At the time of its establishment, Sampurnanand camp had 5,965 acres of land but, later on, another 2,000 acres of reclaimed land was handed over to the Uttar Pradesh government for the rehabilitation of displaced prisoners. At present, thus, the Sitarganj camp has 3,837 acres of land and is one of the largest open prisons in the world.
Ironically, of the 63 open jails in the country, only four accept women inmates. Yerawada Open Jail and the Women's Open Prison in Trivandrum are exclusively for women, while Durgapura and Sanganer Open Camps in Rajasthan accommodate just a few women inmates. The other 59 open prisons in India have no provision for housing women inmates. It is clearly evident that in some states, women are, in fact, explicitly barred in the admission criteria to open prisons, owing to the belief that the presence of women may lead to some complexities.
However, this situation also indicates the lax attitude towards open jails and also the cold disposition towards introducing women to them. For instance, Uttar Pradesh, despite being the largest state in India, has no open jail and there is still no concrete proposal, till this date. States like West Bengal, Uttarakhand and Jharkhand did not provide any details in this regard till the last proceeding in the Supreme Court. There is one open jail in Tihar with about 40 males and no female at all. But there are better examples too. For instance, the state of Gujarat has three open-air jails and the construction of one jail at Baroda is under progress. Proposals are also underway to set up open-air campuses in the Ahmedabad city central prison, Vadodara district prison, Junagadh district prison and Amreli district prison. The state of Maharashtra has 13 open-air prisons, including two for women and there is a proposal to start open-air prisons at six more places. Himachal Pradesh tops the list with seven open jails whereas Madhya Pradesh has two open jails, one in Hoshangabad and the other in Satna with a capacity of 25 inmates each. There is also a proposal to establish 10 open-air camps in central prisons.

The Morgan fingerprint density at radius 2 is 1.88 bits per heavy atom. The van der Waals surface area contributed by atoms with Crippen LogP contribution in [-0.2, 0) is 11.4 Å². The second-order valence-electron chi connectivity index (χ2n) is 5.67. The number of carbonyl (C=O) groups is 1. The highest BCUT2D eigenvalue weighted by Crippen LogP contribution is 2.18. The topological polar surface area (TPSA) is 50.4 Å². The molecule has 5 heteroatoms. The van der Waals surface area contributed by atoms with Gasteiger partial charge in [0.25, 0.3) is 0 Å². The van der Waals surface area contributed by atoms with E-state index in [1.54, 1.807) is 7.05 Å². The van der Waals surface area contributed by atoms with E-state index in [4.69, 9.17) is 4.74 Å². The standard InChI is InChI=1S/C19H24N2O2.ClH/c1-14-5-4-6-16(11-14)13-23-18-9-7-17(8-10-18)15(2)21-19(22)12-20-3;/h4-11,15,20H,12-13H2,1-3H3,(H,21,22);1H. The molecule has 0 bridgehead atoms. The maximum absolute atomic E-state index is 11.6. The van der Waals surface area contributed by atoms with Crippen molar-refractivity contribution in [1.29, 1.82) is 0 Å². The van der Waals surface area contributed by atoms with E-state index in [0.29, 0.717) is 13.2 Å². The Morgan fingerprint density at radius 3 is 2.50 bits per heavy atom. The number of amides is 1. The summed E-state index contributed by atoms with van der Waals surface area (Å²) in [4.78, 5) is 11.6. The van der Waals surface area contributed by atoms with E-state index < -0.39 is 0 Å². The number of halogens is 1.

One cannot hide the fact that prisons have never been on the list of priority both for the Centre and the respective states. Since the inmates are not allowed to vote, they do not receive any political attention. Second, those who are out of sight are also forgotten very quickly. Prisons surely fall under this category of wishful forgetfulness. While the world celebrates International Women's Day every year on March 8, no one seems to be bothered by the fact that India has only 18 jails specifically for women and just two open jails.
With 149 prisons in India encountering an overcrowding of more than 150 per cent, it may be added that open prisons need to be restructured, recognised and implemented. Open prisons must be established in all those states where they do not exist at present. But, who will bring this wisdom to the table and also undertake the onerous effort of getting these ideas executed?
(The author is a prison reformer and a media educator. She is the Founder of Tinka Tinka – a unique series to bring change in the lives of jail inmates. The views expressed are strictly personal)